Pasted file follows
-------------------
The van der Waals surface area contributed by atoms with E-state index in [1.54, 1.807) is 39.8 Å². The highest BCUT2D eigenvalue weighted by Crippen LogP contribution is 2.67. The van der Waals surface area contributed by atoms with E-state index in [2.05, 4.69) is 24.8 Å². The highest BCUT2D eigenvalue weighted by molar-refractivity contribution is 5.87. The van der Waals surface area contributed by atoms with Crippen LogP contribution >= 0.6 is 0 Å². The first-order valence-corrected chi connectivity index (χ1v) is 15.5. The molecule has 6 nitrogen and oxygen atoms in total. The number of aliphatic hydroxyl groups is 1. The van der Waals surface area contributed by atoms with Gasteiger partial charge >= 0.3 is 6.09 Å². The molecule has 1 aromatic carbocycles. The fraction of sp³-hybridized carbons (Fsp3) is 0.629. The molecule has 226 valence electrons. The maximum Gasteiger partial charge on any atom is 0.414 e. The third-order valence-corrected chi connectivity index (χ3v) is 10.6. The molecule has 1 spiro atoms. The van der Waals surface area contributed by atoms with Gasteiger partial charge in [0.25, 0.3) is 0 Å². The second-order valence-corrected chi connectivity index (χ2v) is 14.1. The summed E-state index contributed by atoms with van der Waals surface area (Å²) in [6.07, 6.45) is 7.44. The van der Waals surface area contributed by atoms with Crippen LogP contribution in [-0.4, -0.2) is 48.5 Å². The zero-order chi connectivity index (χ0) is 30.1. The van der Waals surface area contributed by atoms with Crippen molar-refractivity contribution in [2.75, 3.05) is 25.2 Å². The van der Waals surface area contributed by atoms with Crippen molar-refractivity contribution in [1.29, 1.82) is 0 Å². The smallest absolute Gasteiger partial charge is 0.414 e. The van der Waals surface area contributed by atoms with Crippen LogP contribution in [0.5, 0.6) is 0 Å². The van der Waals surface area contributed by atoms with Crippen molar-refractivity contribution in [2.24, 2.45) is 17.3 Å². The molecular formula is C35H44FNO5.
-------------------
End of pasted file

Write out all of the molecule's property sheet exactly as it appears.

The van der Waals surface area contributed by atoms with E-state index in [1.54, 1.807) is 39.8 Å². The highest BCUT2D eigenvalue weighted by Crippen LogP contribution is 2.67. The van der Waals surface area contributed by atoms with E-state index in [2.05, 4.69) is 24.8 Å². The highest BCUT2D eigenvalue weighted by molar-refractivity contribution is 5.87. The van der Waals surface area contributed by atoms with Crippen LogP contribution >= 0.6 is 0 Å². The first-order valence-corrected chi connectivity index (χ1v) is 15.5. The molecule has 6 nitrogen and oxygen atoms in total. The number of aliphatic hydroxyl groups is 1. The van der Waals surface area contributed by atoms with Gasteiger partial charge >= 0.3 is 6.09 Å². The molecule has 1 aromatic carbocycles. The fraction of sp³-hybridized carbons (Fsp3) is 0.629. The molecule has 226 valence electrons. The maximum Gasteiger partial charge on any atom is 0.414 e. The third-order valence-corrected chi connectivity index (χ3v) is 10.6. The molecule has 1 spiro atoms. The van der Waals surface area contributed by atoms with Gasteiger partial charge in [0.25, 0.3) is 0 Å². The second-order valence-corrected chi connectivity index (χ2v) is 14.1. The summed E-state index contributed by atoms with van der Waals surface area (Å²) in [6.07, 6.45) is 7.44. The van der Waals surface area contributed by atoms with Crippen LogP contribution in [-0.4, -0.2) is 48.5 Å². The zero-order chi connectivity index (χ0) is 30.1. The van der Waals surface area contributed by atoms with Crippen molar-refractivity contribution in [2.75, 3.05) is 25.2 Å². The van der Waals surface area contributed by atoms with Crippen molar-refractivity contribution in [1.29, 1.82) is 0 Å². The smallest absolute Gasteiger partial charge is 0.414 e. The van der Waals surface area contributed by atoms with Crippen LogP contribution in [0.5, 0.6) is 0 Å². The van der Waals surface area contributed by atoms with Crippen molar-refractivity contribution in [2.24, 2.45) is 17.3 Å². The molecular formula is C35H44FNO5.